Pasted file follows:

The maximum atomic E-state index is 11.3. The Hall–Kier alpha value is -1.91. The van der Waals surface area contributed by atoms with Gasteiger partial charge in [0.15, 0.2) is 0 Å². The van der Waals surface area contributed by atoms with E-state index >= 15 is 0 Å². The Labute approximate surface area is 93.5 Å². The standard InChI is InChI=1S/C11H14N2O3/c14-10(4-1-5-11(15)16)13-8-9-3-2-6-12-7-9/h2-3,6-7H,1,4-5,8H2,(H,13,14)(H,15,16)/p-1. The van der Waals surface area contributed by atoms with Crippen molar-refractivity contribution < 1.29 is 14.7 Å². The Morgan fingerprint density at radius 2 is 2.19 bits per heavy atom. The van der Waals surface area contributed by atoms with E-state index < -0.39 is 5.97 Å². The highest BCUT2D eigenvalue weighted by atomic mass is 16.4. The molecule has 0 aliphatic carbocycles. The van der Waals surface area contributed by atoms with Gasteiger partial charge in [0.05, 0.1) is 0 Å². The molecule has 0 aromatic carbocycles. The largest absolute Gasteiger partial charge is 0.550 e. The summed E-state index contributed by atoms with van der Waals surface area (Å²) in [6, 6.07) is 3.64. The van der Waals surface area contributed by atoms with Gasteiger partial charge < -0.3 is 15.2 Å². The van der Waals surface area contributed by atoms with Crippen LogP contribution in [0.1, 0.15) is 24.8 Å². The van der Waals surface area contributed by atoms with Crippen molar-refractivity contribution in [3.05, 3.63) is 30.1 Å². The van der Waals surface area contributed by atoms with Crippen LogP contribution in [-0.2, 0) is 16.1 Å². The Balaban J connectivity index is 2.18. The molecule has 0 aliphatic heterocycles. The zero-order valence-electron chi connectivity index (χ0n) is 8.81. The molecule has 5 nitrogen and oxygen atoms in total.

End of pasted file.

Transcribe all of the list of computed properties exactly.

The maximum atomic E-state index is 11.3. The Hall–Kier alpha value is -1.91. The van der Waals surface area contributed by atoms with Gasteiger partial charge in [0.15, 0.2) is 0 Å². The van der Waals surface area contributed by atoms with E-state index >= 15 is 0 Å². The Labute approximate surface area is 93.5 Å². The standard InChI is InChI=1S/C11H14N2O3/c14-10(4-1-5-11(15)16)13-8-9-3-2-6-12-7-9/h2-3,6-7H,1,4-5,8H2,(H,13,14)(H,15,16)/p-1. The van der Waals surface area contributed by atoms with Crippen molar-refractivity contribution < 1.29 is 14.7 Å². The Morgan fingerprint density at radius 2 is 2.19 bits per heavy atom. The van der Waals surface area contributed by atoms with E-state index < -0.39 is 5.97 Å². The highest BCUT2D eigenvalue weighted by atomic mass is 16.4. The molecule has 0 aliphatic carbocycles. The van der Waals surface area contributed by atoms with Gasteiger partial charge in [0.05, 0.1) is 0 Å². The molecule has 0 aromatic carbocycles. The largest absolute Gasteiger partial charge is 0.550 e. The summed E-state index contributed by atoms with van der Waals surface area (Å²) in [6, 6.07) is 3.64. The van der Waals surface area contributed by atoms with Gasteiger partial charge < -0.3 is 15.2 Å². The van der Waals surface area contributed by atoms with Crippen LogP contribution in [0.1, 0.15) is 24.8 Å². The van der Waals surface area contributed by atoms with Crippen molar-refractivity contribution in [3.05, 3.63) is 30.1 Å². The van der Waals surface area contributed by atoms with Crippen LogP contribution in [-0.2, 0) is 16.1 Å². The Balaban J connectivity index is 2.18. The molecule has 0 aliphatic heterocycles. The zero-order valence-electron chi connectivity index (χ0n) is 8.81. The molecule has 5 nitrogen and oxygen atoms in total.